Pay Rate: A little under $100 per game + meal + parking
As you may know, I picked up some work drafting briefs on the side to pay off my credit card debt. A friend’s firm was overwhelmed with work and paid me to review documents and draft briefs. Each brief took 5-8 hours; it was similar to the work I did as a law clerk. I would review the documents, draft the brief and then send it back to the firm for one of their attorneys to review and sign.
Pay Rate: $300 per brief
Until very recently I worked as a Solutions Consultant for a legal research and litigation solutions company. While I did a lot of different things, a lot of it boiled down to teaching how to best conduct legal research on our company’s platform and conducting sales demonstrations. It utilized my legal knowledge and gave me tons of experience presenting to audiences of all sizes (there is nothing like presenting to a room full of judges to hone your public speaking skills).
When I initially started, I had a salary and the opportunity to earn some commission when I discovered upsell opportunities that closed. Though they changed the pay structure about half-way through my time there to just have a salary, though every company utilizing solutions consultants is different.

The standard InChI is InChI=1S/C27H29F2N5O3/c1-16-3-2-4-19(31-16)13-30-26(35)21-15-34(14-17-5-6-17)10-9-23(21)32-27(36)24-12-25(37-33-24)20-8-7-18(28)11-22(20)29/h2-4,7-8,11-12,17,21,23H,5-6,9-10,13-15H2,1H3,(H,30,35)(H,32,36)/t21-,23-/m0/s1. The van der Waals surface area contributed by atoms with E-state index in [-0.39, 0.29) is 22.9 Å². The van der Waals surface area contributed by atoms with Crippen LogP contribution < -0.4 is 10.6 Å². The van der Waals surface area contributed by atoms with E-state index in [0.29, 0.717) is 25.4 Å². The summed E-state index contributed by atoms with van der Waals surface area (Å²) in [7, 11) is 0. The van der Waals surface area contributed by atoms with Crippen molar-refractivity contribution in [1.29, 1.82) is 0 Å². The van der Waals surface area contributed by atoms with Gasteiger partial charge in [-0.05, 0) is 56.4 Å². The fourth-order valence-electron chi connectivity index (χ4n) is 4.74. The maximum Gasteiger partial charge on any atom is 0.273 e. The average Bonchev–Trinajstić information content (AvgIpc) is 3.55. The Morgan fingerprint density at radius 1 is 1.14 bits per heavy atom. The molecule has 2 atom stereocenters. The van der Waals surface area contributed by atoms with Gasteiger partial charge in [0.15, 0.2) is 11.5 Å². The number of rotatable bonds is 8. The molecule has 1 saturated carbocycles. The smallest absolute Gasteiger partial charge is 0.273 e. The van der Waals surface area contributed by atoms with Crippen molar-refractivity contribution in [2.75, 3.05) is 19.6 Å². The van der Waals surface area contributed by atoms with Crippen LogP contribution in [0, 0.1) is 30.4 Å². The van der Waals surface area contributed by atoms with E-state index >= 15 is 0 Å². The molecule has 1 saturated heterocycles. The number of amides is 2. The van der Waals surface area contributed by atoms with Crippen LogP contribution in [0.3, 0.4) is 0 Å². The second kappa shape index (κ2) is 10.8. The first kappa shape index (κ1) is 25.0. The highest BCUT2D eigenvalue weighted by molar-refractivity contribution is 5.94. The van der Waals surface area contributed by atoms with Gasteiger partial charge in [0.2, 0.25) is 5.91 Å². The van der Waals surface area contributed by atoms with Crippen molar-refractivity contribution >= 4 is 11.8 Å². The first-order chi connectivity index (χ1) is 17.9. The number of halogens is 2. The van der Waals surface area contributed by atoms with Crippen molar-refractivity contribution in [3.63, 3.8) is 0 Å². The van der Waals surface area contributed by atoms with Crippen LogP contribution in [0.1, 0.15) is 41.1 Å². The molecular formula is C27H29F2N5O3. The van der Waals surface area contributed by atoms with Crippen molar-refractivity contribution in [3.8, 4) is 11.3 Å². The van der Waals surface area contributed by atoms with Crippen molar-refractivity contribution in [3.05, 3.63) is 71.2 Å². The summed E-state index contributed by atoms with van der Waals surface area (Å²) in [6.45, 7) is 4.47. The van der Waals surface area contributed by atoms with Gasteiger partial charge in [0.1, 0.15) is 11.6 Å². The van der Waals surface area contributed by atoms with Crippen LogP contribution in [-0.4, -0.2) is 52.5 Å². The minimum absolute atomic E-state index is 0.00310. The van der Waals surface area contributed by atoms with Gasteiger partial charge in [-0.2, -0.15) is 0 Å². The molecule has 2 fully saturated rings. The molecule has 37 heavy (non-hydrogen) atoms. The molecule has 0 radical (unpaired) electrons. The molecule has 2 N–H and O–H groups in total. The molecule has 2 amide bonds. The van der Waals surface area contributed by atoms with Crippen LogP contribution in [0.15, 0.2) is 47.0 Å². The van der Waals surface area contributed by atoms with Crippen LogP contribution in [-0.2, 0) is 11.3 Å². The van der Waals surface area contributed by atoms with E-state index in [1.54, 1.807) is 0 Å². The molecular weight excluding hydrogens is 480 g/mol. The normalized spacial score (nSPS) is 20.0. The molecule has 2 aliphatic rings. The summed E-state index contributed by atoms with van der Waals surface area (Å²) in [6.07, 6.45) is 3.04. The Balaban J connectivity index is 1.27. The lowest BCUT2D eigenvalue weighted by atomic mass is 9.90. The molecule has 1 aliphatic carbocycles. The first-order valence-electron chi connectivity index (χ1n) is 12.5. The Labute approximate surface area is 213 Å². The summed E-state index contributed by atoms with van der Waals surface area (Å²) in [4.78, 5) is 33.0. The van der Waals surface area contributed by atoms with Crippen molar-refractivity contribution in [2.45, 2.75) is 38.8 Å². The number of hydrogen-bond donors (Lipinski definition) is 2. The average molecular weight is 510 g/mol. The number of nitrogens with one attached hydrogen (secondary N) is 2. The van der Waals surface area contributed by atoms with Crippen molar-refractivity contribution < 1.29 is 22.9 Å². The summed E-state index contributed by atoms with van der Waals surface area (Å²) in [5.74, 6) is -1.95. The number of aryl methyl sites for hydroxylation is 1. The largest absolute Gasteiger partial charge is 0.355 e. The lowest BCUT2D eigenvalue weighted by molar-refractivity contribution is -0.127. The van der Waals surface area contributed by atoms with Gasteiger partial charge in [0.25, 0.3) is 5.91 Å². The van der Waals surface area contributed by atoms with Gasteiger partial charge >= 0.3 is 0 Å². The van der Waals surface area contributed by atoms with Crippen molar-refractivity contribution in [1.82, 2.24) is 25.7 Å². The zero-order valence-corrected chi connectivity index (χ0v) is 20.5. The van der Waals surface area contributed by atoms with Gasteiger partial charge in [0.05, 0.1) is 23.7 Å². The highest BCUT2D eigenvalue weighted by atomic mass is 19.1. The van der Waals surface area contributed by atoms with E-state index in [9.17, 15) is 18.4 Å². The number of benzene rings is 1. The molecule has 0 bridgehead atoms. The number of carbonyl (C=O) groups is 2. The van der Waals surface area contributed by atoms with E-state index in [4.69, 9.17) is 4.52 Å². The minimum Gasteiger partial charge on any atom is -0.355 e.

This job also required travel and the amount of travel I did, kept increasing as time went on. When I started I covered three small states; I eventually moved to a new location covering three larger states. By the end, I was covering the majority of 5 large states. I was never home and had no life. I’m really grateful for everything I learned in this role but was also very glad to move on when I got laid off.
Pay Rate: varies by location and company $55k – $76k per year
Affiliate marketing is basically providing refer-a-friend links on a website or social media. The company you referred your friend to says thanks with a small amount of money. It is one strategy I use to help keep this site going. Though I never share links to anything I haven’t’ personally used and loved.